He has showed you, O man, what is good. And what does the LORD require of you? To act justly and to love mercy and to walk humbly with your God. (Micah 6:8)

You shall not judge unfairly: you shall show no partiality; you shall not take bribes, for bribes blind the eyes of the discerning and upset the plea of the just. (Deuteronomy 16:18-20)

Justice or being just is a moral virtue, an equal distribution of sorts, and or understanding it as evenhandedness. In Jewish traditions, Tzedek or justice is more than a legal system, it is ‘tempered by compassion’.

And I honestly believe that even though compassion is something we are born with it is in constant need of nurturing.

I personally love and live by this quote, often attributed to Mother Teresa: “The problem with this world is that we draw the circle of family too small”. We easily forget the person panhandling for food or the homeless person shivering on the sidewalk as we rush to work. We forget about compassion! And religion is here to remind us, to not forget our humanity in this busy world of being just humans.

If someone is able to do this without the help of religion, I think that it is completely fine as long as they have a way to nurture compassion, a method to keep this constant reminder in their heart.

As human beings we must all value and know what compassion is worth, and we must be willing to spend time working on it, any which way. And as a Muslim if I am able to remind myself or even one person of our necessary commitment towards righteousness, justice, and well-doing I guess it is worth putting it in my title.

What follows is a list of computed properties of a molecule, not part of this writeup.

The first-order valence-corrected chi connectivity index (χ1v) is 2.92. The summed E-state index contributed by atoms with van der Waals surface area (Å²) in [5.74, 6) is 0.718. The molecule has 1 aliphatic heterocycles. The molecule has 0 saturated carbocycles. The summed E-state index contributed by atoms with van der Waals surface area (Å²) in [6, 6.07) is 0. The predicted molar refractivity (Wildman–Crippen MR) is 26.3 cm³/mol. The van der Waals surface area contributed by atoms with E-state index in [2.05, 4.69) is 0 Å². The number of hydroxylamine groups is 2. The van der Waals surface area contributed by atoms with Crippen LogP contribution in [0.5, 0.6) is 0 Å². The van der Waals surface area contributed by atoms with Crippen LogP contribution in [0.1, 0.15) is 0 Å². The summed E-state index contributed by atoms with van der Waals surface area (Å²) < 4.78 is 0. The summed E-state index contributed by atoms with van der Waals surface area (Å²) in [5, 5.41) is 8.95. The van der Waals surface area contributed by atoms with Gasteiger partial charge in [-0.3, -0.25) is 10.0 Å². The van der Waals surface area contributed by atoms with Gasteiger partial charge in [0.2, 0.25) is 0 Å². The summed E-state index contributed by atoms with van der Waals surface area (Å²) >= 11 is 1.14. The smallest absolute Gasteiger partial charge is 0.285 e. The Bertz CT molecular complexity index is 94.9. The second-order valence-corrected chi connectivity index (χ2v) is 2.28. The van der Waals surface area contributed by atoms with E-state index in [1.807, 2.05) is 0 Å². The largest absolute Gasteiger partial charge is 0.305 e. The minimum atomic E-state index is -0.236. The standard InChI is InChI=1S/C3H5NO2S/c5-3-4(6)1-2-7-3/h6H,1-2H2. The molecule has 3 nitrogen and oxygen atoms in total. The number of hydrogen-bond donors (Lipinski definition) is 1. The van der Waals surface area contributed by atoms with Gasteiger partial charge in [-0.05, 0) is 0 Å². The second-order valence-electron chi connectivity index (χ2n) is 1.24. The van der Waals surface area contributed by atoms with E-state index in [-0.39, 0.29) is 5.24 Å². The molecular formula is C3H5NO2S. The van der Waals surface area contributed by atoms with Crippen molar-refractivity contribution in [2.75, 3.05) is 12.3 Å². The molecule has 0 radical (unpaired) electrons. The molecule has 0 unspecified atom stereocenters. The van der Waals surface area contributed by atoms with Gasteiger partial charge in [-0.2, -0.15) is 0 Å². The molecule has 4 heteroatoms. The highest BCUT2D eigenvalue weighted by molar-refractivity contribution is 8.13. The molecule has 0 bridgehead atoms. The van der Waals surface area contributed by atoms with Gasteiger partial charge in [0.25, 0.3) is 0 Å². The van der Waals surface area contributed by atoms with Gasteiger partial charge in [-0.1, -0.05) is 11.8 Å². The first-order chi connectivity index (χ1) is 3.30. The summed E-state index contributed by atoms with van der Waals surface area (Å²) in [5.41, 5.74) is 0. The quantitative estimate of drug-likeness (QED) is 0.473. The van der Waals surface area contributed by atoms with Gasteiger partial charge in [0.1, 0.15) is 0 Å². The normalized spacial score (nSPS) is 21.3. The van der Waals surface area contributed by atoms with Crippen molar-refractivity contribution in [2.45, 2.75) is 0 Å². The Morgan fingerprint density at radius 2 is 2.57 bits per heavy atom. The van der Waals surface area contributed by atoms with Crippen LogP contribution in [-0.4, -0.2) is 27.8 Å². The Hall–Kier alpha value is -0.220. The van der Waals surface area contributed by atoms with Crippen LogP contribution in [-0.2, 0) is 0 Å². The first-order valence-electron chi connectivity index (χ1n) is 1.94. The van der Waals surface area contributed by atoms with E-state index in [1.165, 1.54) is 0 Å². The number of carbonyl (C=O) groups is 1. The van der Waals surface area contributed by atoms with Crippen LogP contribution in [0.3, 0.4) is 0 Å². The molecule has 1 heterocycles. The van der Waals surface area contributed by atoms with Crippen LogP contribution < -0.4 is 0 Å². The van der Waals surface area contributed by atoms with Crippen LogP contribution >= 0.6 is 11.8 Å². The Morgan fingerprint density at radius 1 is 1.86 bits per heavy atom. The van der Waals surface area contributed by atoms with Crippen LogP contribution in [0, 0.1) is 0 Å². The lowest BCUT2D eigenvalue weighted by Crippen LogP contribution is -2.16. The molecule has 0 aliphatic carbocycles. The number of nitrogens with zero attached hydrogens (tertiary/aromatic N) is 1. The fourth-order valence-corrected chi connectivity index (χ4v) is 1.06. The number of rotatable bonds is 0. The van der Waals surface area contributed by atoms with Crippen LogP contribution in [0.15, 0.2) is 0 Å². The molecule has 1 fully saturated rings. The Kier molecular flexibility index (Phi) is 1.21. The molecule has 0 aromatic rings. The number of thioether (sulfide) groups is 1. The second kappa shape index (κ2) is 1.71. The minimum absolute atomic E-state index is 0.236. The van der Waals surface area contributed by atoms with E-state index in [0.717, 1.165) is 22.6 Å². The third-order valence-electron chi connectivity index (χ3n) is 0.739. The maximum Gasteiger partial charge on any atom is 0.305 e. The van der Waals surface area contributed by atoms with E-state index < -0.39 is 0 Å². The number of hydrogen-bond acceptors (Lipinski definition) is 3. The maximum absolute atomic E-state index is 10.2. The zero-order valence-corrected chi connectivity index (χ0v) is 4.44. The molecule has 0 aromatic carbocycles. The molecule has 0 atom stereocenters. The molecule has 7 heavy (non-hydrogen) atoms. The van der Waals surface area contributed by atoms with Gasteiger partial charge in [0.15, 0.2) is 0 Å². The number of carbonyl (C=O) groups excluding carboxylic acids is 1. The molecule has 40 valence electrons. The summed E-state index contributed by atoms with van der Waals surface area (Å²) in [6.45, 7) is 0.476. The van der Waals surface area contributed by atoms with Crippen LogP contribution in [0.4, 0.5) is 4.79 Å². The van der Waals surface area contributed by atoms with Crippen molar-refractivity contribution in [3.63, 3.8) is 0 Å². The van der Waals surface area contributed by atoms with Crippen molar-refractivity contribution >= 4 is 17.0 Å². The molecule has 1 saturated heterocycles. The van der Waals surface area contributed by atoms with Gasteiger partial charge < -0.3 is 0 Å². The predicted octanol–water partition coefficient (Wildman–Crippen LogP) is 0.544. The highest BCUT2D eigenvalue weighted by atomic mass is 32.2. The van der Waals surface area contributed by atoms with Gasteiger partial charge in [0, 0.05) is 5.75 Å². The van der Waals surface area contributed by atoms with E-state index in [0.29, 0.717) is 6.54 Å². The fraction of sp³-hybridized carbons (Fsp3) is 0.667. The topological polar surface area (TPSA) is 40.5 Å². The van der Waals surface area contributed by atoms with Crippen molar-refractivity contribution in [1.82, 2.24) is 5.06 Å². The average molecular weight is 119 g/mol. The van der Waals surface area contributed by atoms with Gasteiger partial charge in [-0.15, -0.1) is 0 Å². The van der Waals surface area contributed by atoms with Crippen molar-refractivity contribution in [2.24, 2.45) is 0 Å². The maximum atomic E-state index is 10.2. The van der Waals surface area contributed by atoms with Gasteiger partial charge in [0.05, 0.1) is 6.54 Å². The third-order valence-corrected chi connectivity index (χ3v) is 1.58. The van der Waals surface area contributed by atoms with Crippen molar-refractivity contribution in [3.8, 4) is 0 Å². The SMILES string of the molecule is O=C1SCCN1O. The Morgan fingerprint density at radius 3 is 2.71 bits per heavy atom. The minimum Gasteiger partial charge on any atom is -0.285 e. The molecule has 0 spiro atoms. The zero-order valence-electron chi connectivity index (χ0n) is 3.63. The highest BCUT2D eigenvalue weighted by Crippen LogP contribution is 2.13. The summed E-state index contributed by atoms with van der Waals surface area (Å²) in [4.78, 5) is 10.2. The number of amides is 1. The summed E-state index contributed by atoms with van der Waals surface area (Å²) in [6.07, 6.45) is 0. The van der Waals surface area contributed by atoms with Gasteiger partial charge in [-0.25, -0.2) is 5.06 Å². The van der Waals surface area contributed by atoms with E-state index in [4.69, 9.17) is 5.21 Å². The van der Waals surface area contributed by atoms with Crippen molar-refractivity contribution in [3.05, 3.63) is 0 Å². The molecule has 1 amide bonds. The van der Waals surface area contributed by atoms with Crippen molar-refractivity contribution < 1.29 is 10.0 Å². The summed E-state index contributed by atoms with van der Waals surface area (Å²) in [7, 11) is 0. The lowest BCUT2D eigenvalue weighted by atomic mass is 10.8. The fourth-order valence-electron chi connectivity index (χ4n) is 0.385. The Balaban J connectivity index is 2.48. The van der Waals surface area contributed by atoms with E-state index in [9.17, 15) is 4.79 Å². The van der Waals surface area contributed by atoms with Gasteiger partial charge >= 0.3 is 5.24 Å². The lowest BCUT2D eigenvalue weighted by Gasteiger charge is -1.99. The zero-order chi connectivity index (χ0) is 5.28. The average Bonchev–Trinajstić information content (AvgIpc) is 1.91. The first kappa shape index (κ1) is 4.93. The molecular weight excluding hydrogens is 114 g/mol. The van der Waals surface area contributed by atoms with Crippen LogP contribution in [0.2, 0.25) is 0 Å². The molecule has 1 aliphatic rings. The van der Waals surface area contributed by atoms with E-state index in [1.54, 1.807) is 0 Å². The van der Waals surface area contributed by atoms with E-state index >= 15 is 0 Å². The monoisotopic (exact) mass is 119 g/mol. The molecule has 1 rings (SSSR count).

– Falak Zaffer Ghatala, American Muslim (Muslims Against Hunger)

The Quran defining itself

Naif Al-Mutawa, my favorite Clinical Psychologist and the creator of the comic book series ‘THE 99’ wrote an essay about this: and here are my thoughts:

It’s just common sense isn’t it? That after every Salaat if we ask Allah for guidance it is because we know that everything is not just black and white, there is a grey area. If we were to be parrots or even angels for that matter we wouldn’t have to worry about sensibility. The fact that Allah has given us free will and asked us to seek guidance and knowledge is proof enough for me that depth and perception is required and a must in Islam. In terms of language I think the essence maybe lost in translating it so we must try our best to learn Arabic however restricting it’s revelation and reading it without understanding, I believe loses then main premise of Allah’s revelation. It is said “So We have made this (the Quran) easy in your own tongue (O Muhammad, SWT), only that you may give glad tidings to the Muttaqun (the pious) and warn with it the Ludd (the evil doer) people.” Chapter 19, Verse 97. The Quran was revealed in Arabic as it was the Prophets native tongue and the language spoken and written by the people in that area. Arabic is a beautiful language that can be written concisely and no one can seriously translate the authenticity of Allah’s words or even capture the literally miracles presented in the Quran, but the Quran is revealed as ‘A Book for All’ and that’s how it should be.

Here is an amazing video regarding the literally miracles in the Quran: